Council Debate Over Sausalito Bicycle Tax Postponed to April
The council will take up the potential conversion of four parking spots to bike parking near the ferry dock in April, said Councilman Mike Kelly.
Sausalito has seen the number of bike-riding tourists soar in recent years, most riding from San Francisco across the Golden Gate Bridge and returning by ferry with their bikes in tow to San Francisco. The number of riders is expected to grow to 2,500 on peak days this summer, up from 1,500 daily last year.
As for the potential one-dollar tax to be imposed at the point of bike
rental, that discussion "is still in the infant stage," according to
Sausalito City Manager Adam Politzer. There has only been one meeting
and "this is a negotiated activity. The council is not talking about
imposing a fee."
To put the potential tax on rental bikes in perspective, the typical parking space might generate about $3,500 a year in fees and fines; the tax on rented bikes would generate that amount in two days. The charge would come at the point of rental, not at the parking site.
The proposed tax has pleased city merchants, but locals frustrated by bicycle traffic complain that rental bikes clog sidewalks and add to commute times for ferry riders camped out for hour-long waits as the bikes are off-loaded from the boats.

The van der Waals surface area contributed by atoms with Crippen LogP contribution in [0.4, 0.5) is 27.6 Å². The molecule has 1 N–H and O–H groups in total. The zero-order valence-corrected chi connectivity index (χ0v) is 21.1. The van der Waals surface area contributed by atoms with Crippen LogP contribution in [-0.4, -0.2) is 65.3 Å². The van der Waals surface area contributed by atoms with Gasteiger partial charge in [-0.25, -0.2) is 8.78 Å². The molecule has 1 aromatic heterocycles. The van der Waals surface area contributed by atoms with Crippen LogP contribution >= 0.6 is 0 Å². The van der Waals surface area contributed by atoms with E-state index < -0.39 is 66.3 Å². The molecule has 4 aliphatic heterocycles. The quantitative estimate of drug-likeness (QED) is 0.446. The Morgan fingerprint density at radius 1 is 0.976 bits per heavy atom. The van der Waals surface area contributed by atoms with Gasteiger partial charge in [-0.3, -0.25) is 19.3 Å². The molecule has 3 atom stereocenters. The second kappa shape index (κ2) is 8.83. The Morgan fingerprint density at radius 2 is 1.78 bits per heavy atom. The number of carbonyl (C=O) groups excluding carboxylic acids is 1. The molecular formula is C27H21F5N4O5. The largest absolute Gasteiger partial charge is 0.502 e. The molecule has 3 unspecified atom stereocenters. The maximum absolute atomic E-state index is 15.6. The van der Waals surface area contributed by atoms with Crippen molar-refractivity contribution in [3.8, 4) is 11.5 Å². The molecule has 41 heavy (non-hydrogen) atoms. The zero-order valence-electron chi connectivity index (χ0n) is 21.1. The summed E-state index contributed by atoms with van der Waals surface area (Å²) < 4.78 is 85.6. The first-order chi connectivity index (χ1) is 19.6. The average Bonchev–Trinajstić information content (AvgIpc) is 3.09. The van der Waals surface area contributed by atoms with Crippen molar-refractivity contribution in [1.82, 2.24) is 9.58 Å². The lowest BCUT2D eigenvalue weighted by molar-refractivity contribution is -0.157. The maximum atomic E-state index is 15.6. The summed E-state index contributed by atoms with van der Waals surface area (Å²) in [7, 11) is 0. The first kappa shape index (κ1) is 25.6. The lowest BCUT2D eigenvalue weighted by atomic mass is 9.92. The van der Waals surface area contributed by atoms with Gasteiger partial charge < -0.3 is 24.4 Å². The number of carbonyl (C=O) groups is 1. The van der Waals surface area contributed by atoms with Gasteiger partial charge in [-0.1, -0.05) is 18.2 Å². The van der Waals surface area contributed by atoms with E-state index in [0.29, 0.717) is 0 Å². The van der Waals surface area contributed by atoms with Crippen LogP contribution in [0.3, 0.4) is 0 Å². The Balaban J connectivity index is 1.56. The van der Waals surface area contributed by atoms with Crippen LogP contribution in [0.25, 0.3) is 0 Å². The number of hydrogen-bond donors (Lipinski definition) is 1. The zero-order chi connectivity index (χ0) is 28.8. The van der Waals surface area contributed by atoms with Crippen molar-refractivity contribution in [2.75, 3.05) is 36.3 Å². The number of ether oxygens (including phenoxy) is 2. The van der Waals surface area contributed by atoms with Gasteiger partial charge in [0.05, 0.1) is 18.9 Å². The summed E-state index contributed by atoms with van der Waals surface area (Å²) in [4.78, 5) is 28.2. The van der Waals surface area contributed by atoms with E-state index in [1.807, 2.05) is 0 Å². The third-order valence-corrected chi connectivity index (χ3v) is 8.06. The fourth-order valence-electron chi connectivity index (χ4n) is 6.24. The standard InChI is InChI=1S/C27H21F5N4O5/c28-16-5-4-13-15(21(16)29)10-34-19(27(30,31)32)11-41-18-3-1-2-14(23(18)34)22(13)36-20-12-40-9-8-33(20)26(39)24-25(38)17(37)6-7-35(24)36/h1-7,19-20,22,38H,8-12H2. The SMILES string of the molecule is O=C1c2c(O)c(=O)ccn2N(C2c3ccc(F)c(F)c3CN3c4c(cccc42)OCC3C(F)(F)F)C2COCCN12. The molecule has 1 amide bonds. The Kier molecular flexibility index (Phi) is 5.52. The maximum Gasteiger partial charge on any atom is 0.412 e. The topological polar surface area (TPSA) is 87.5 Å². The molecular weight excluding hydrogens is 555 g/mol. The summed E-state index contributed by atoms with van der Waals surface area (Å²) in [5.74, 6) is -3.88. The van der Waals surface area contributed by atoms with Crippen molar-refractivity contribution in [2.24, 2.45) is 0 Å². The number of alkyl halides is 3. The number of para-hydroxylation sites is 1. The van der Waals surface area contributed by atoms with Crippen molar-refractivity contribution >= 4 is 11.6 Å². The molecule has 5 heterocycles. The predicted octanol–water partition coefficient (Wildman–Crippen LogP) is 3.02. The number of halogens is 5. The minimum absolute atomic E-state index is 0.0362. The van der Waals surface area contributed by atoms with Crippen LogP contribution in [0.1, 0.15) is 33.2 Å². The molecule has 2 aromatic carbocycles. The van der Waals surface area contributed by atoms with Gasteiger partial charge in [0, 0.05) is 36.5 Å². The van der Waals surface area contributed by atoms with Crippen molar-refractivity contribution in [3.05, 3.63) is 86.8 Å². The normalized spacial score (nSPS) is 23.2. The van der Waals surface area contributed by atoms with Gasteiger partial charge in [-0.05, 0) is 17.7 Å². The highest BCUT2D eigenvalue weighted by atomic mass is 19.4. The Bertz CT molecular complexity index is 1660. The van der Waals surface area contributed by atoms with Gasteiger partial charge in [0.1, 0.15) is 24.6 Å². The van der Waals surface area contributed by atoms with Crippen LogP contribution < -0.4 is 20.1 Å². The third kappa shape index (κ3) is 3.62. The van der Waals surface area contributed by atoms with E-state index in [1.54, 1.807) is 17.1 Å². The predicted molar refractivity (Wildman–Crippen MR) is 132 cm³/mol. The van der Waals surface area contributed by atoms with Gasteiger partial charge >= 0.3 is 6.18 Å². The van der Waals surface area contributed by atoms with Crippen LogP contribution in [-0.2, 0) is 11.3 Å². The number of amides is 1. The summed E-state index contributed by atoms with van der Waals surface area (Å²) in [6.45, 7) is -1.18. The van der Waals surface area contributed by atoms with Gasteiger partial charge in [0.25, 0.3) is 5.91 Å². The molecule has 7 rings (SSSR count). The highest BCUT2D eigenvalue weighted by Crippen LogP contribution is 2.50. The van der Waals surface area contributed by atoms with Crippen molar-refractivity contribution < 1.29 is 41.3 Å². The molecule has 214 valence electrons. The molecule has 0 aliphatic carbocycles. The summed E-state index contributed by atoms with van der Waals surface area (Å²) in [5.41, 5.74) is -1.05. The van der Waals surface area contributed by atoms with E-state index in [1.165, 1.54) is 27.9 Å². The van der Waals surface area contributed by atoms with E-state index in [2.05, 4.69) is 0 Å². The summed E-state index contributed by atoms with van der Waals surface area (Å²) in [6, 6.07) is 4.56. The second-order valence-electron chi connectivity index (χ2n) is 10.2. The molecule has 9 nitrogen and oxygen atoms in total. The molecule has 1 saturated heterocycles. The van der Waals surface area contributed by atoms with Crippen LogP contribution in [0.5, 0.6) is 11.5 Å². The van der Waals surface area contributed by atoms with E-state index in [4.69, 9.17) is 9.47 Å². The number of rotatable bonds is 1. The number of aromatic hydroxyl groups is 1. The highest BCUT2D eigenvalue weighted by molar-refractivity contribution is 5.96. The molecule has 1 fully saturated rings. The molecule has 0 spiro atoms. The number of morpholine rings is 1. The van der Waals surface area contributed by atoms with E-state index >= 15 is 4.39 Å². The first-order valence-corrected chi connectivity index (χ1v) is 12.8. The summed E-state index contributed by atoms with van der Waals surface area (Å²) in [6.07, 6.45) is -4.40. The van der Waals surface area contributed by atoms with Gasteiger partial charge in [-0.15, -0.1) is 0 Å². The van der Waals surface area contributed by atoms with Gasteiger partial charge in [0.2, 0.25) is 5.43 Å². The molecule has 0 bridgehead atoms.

Last year the rental companies, ferry operators and city staff, along with the Marin County Bicycle Coalition (MCBC), worked to add ferries at non-commute times and racks for 420 bikes donated by the rental companies. But that didn’t appease critics. The council is likely to be split, 3-2, in favor of the added parking, but it’s unclear what will become of the one-dollar fee negotiation.
"Rental bike traffic has increased every year," said David Hoffman, MCBC spokesman. "We’re trying to accommodate all points of view and come up with a solution the city staff, bike rental companies and residents can live with. The problem is some in the city leadership and some local residents are not satisfied with the progress," he said.
Next month’s council discussion may also deal with recently added signs directing cyclists to bike parking, warning them
not to park on sidewalks, and directing them to ride single file through town.
"The reality is cyclists will not be going away. This is a paradigm shift and it will be real and a significant portion of the city traffic. The city has to think about how to accommodate the new shift," Hoffman said.